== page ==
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ARS Home » Plains Area » Lubbock, Texas » Cropping Systems Research Laboratory » Livestock Issues Research » Research » Publications at this Location » Publication #353509

Research Project: Nutritional Intervention and Management Strategies to Reduce Stress and Improve Health and Well-being in Cattle and Swine

Location: Livestock Issues Research

Title: Prenatal transportation stress alters genome-wide DNA methylation in suckling Brahman bull calves

Author
item Littlejohn, Brittni - Texas A&M Agrilife
item Price, Deborah - Texas A&M Agrilife
item Neuendorff, Don - Texas A&M Agrilife
item Carroll, Jeffery - Jeff Carroll
item Vann, Rhonda - Mississippi State University
item Riggs, Penny - Texas A&M University
item Riley, David - Texas A&M University
item Long, Charles - Texas A&M Agrilife
item Welsh, Thomas - Texas A&M Agrilife
item Randel, Ronald - Texas A&M Agrilife

Submitted to: Journal of Animal Science
Publication Type: Peer Reviewed Journal
Publication Acceptance Date: 8/4/2018
Publication Date: N/A
Citation: N/A

Interpretive Summary: Elevated maternal cortisol may alter the fetal environment, thereby altering fetal development. Fetal programming is defined as the fetal response to a specific insult during a critical period that alters the trajectory of development. Alterations in the fetal environment program the fetal hypothalamic-pituitary-adrenal axis to prepare the neonate to survive in a stressful postnatal environment. Altered prenatal environment affects postnatal outcomes, in part, by epigenetic modifications, such as DNA methylation. DNA methylation is a covalent modification in which a methyl group is added to the carbon 5 position of a cytosine nucleotide. This chemical modification of DNA plays a crucial role in regulating unique functions between different cell types, despite each cell type having an identical genome. Therefore, a collaborative study was conducted with scientists from Texas A&M University, Mississippi State University, and the USDA-ARS Livestock Issues Research Unit to determine if exposing gestating calves to a prenatal transportation event would affect the postnatal genome-wide DNA methylation in Brahman calves. To test this hypotheses, an experiment was conducted that evaluated the effects of a repeated transportation event during five time periods of gestation. Specifically, ninety-six pregnant Brahman cows were assigned to either a transportation group or control group. The transported cows were transported for two hours at 60, 80, 100, 120, and 140 ± 5 days of gestation. The control cows were maintained in the same manner as stressed cows with the exception of being transported. Results from this study demonstrated that prenatal transportation stress in cattle altered genome-wide DNA methylation profiles, which were predicted to alter known pathways related to behavior, stress response, neural function, immune function, metabolism, reproduction, cell signaling, and other biological processes. To our knowledge, these data are the first reports of a genome-wide assessment of DNA methylation in the prenatally stressed calves. This information will be of specific interest to scientists working in the field of epigenetics, and increase the overall scientific knowledge base with regard to understanding of the impact of prenatal stress on economically and biologically relevant phenotypic traits in cattle.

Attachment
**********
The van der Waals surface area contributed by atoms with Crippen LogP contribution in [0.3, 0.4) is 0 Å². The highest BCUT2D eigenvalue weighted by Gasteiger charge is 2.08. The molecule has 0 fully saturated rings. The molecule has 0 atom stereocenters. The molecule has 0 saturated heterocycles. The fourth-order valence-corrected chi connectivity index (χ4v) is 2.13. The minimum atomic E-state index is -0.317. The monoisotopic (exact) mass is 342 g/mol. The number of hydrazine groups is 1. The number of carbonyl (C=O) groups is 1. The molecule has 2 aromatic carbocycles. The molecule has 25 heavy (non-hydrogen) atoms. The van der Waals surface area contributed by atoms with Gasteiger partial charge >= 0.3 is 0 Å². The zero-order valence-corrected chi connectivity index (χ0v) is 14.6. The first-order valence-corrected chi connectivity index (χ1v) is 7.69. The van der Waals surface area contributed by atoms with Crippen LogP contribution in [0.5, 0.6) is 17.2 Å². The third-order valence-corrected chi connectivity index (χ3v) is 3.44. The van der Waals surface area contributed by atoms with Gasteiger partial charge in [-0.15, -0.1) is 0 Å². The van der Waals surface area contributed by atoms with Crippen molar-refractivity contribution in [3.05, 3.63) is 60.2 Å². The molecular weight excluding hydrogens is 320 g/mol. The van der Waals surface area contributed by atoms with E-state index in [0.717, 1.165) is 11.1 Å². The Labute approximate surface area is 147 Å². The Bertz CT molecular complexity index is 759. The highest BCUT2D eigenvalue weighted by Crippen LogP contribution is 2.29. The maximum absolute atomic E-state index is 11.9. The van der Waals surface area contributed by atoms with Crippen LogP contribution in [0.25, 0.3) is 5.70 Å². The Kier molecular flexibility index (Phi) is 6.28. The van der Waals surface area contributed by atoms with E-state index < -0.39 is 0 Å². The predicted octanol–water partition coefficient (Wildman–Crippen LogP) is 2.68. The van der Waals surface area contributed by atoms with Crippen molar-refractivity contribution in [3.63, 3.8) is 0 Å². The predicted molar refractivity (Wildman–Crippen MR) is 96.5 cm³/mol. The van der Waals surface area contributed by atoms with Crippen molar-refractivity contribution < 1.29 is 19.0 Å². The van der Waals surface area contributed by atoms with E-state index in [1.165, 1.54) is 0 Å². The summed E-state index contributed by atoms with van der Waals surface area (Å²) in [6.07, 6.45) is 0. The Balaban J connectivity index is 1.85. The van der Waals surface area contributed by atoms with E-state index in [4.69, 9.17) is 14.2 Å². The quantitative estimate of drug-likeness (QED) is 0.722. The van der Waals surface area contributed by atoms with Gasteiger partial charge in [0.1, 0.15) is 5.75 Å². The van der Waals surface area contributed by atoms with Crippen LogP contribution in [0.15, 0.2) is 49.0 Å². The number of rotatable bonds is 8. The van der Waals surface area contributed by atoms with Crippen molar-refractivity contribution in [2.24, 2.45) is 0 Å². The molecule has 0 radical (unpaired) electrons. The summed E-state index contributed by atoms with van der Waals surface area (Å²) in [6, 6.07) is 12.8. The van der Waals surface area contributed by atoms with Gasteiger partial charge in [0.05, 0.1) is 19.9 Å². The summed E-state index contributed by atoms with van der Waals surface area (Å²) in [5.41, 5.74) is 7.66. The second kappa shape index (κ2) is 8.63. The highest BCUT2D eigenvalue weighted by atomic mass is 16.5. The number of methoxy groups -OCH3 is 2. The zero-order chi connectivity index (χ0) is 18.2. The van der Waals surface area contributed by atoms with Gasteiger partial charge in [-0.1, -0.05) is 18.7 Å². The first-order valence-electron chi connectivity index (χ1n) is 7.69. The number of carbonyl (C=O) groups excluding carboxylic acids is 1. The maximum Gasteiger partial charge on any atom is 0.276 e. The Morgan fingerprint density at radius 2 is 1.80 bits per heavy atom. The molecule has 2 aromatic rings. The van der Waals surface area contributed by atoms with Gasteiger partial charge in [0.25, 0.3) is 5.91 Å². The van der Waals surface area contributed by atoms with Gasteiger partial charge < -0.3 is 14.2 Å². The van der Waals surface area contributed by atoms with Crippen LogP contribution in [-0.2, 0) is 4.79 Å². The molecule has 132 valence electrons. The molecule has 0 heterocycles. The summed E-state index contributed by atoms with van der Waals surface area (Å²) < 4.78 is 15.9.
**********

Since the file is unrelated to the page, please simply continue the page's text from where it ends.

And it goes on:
Technical Abstract: The objective of this study was to assess the influence of prenatal stress (PNS) on innate immune response The objective of this experiment was to identify genome-wide differential methylation of DNA in young prenatally stressed (PNS) bull calves. Mature Brahman cows (n = 48) were transported for 2-h periods at 60 ± 5, 80 ± 5, 100 ± 5, 120 ± 5, and 140 ± 5 d of gestation or maintained as non-transported Controls (n = 48). Methylation of DNA from white blood cells from a subset of 28-d-old intact male offspring (n = 7 PNS; n = 7 Control) was assessed via reduced representation bisulfite sequencing. Compared with Control calves, PNS samples contained 16,128, 226, and 391 differentially methylated CG, CHG, and CHH sites, respectively (C = cytosine; G = guanine; H = either adenine, thymine, or cytosine). Of the CG sites, 7,407 were hypermethylated (at least 10% more methylated than Controls; P = 0.05) and 8,721 were hypomethylated (at least 10% less methylated than Controls; P = 0.05). Increased DNA methylation in gene promoter regions typically results in decreased transcriptional activity of the region. Therefore, differentially methylated CG sites located within promoter regions (n = 1,205) were used to predict (using Ingenuity Pathway Analysis software) alterations to canonical pathways in PNS compared with Control bull calves. In PNS bull calves, 113 pathways were altered (P = 0.05) compared to Controls. Among these were pathways related to behavior, stress response, immune function, metabolism, reproduction, and cell signaling. Predicted alterations in behavior, stress response, and reproductive endocrinology are supported by previously observed phenotypic differences in the larger population of PNS and Control calves from which bulls in this study were derived (Littlejohn et al., 2016; Littlejohn et al., 2017). Genome-wide differential DNA methylation and predicted alterations to pathways in PNS compared with Control bull alves suggest epigenetic programming of biological systems in utero.